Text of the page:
Saturday, January 22

The Guardian’s take on Covid-19 memorials: Raw events need distance | Coronavirus

What do communities choose to remember and what do they choose to forget? The Spanish flu killed 50-100 million people between 1918 and 1920, the most vulnerable being between 20 and 40 years old. The First World War killed 17 million. And yet the pandemic had almost no place in the collective memory. There are no important monuments to him, nor a celebrated body of literature around him. Laura Spinney, in her book Pale Rider, suggests that it was because the Spanish flu was global in scale and so limited in time (most deaths occurred within a few months in 1918 and 1919) that the catastrophe did not have a similar effect. kind of importance to the first world war. The war may also have seemed more translatable into a tragic narrative: an evidently man-made disaster, as opposed to the “natural” catastrophe of disease. Although if Covid-19 has taught us something, it is to what extent the disease is determined by politics, culture and the economy as well as by “nature”.

The Covid-19 pandemic is clearly very different from the Spanish flu. There are already calls for permanent monuments, including for San Pablo’s cathedral in London. This is absolutely understandable. People have put mourning for their loved ones on hold, out of necessity. The normal rituals that help channel pain – those rites, religious or otherwise, that involve the physical and surrounding presence of family and friends – have been snatched away. There is a deep human yearning for something tangible, something that people can rally around. And there is a good-hearted desire to honor those many, in different walks of life, who put themselves in danger to save or serve others.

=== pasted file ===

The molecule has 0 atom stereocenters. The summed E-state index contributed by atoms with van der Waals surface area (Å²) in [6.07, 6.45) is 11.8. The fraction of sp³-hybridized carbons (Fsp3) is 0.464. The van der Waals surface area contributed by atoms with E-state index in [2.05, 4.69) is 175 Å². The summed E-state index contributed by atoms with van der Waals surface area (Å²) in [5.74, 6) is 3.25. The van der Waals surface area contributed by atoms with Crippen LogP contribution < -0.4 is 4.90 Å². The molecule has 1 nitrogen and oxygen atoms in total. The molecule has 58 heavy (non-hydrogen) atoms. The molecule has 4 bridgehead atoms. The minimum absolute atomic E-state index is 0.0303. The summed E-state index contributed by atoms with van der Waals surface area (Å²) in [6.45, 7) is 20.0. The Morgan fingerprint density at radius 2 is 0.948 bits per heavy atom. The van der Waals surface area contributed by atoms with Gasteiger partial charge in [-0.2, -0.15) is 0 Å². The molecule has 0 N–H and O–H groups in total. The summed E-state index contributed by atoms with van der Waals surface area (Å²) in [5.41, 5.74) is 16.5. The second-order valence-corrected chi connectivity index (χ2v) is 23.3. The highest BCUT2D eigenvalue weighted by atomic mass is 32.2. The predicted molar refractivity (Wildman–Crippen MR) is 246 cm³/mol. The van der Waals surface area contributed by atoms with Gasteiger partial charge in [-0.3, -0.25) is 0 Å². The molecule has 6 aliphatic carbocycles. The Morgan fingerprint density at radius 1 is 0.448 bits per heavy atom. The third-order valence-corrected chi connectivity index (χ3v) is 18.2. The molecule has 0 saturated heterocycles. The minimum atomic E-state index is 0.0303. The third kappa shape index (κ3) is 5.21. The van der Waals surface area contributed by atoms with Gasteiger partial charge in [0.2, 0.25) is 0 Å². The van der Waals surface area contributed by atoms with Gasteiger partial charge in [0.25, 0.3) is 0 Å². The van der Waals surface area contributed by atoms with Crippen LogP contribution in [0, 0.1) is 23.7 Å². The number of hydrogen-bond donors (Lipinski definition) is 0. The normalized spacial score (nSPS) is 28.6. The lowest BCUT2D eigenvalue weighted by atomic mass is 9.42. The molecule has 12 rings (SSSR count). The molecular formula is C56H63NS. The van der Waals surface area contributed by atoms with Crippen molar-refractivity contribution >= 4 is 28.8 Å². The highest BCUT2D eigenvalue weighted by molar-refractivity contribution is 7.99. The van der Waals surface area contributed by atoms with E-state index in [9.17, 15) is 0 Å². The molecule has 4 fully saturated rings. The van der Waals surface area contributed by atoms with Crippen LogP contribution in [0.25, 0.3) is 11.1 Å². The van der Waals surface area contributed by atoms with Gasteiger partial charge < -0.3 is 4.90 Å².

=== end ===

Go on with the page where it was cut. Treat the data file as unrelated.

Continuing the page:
However, caution is desirable. As the months go by and the world faces increasingly grim anniversaries, it is clear that there is much to digest about this catastrophe. Blockades in the UK may be on the decline, supposedly for the last time. But the pandemic will continue in many ways even when intensive care units have been emptied: Britain, and much of the world, will face its own form of Covid for years to come. There are also accounts to happen. It is clear that there have been, in the UK and many other countries, suffering and deaths that could have been avoided if better decisions had been made.

Running to erect stone and bronze sculptures is premature when events are so stark. Some of the best recent memorials have been evanescent. One thinks of Jeremy Deller’s obsession We are here because we are here, which marked the centenary of the Battle of the Somme with the appearance of silent young men, dressed as soldiers from the First World War, in public places. The best permanent monuments have been highly allusive and open, such as Rachel Whiteread’s Vienna Holocaust memorial, its form projected from the library shelves that face inside. For the moment, the commemorations of this pandemic are impermanent, delicate and transitory. They don’t need to be less sincere, meaningful, and memorable for that.

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